20 September 2009

Cookery For Invalids

The late 1800’s and early 1900’s often produced cookery books for invalids. Invalids were those individuals who received medical attention and then were sent home to recover or those who were terminally sickly and probably, for many young women, those who were anorexic.

Not only were there invalid cookbooks but there was also a burgeoning business in invalid feeders. Frankly, no one has the time to spoon feed your invalid with that yummy toast water. Invalid feeders bear a striking resemblance to small pitchers or oblong tea pots. This is a popular design. Notice the the flat rim on the the end of the spout. This allows you to place a nipple on the end if your sickly one is a child. If your invalid is a grown up, just pour the nutrition right down their throat.

Cookery For Invalids by Mary Hooper is one of those books. Just reading the names of the food that the book suggests you serve to your invalids is enough to make you an invalid. There are several gruels including an onion gruel that is cooked for five hours. Then there is beef tea, a beef broth to aid strength. Out of the beef tea you can make meat lozenges, in case you are traveling with your invalid and it is not conducive to make beef tea, you can just slip a meat lozenge for train travel.

Then there is toast water, which is exactly what it sounds like. Hooper says:

“ This useful beverage, like many other simple things, is too frequently very badly made, and has acquired an evil reputation from the crumbs of charcoal-like character, or little sodden morsels of bread, which too often are found floating on the surface.”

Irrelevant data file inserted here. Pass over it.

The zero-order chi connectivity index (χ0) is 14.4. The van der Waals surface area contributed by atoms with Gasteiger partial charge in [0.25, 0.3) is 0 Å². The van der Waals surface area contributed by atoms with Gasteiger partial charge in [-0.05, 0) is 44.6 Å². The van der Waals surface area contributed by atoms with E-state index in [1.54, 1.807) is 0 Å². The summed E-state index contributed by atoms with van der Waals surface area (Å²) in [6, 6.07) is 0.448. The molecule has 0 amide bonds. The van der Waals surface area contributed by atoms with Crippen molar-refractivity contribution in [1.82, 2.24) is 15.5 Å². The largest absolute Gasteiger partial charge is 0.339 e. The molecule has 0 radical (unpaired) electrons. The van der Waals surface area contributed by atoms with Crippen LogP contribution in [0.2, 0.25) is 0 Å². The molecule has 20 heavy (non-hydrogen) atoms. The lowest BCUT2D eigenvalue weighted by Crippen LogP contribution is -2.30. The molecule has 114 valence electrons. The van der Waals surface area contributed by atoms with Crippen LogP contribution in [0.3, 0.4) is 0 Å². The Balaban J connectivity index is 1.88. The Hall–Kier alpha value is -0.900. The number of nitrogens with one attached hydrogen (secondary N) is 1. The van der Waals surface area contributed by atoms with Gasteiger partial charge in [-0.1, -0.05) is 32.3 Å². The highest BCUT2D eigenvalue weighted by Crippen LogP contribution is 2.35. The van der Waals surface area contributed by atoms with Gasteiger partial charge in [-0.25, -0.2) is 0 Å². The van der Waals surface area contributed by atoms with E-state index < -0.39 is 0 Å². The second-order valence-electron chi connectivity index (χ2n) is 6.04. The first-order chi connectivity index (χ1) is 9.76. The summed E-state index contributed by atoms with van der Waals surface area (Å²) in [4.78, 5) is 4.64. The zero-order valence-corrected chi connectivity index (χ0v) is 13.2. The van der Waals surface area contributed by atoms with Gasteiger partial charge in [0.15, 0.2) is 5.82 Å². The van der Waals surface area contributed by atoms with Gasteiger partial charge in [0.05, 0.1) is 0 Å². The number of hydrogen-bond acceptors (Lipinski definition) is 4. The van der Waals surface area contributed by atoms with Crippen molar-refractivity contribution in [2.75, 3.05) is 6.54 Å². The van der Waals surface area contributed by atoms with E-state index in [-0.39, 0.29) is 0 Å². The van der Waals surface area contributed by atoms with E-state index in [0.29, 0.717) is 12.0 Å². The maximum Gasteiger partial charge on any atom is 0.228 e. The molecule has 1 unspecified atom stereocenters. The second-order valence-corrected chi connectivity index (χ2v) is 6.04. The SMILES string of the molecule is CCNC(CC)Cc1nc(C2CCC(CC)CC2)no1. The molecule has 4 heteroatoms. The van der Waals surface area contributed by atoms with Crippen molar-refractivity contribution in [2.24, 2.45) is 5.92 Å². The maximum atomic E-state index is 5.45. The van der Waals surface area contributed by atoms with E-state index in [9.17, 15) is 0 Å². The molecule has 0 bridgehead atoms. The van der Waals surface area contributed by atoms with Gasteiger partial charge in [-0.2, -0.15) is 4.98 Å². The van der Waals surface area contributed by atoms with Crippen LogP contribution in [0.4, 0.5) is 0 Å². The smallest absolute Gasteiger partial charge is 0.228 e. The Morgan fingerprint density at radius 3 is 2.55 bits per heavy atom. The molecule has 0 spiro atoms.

Whatever you do, STRAIN your toast water, as the sick amoung us do not want to drink toast water with debris floating in it.

Once you have arrived at you destination, fortified with gruel and toast water you need a really great entrée. This will have you up and about in no time.

Brain Cakes

Boil the brains as directed above [Having carefully washed the brains, boil them very fast for ten minutes, in order to harden them] ; mince then, and to each tablespoon of the mince add a teaspoonful of bread crumbs, enough egg to bind them, pepper and salt to taste, and a pinch of chopped parsley. Take a small lump of the mince, flour your hands, roll it into a ball, and then flatten into a cake: dip in egg and seasoned bread crumbs, fry in a little butter, first on one side then on the other, until a nice brown.

If this post has peaked your interest in invalidism (you know it has!) there are two good books to further your study.

Invalidism and Identity in Nineteenth-Century Britain by Maria H. Frawley

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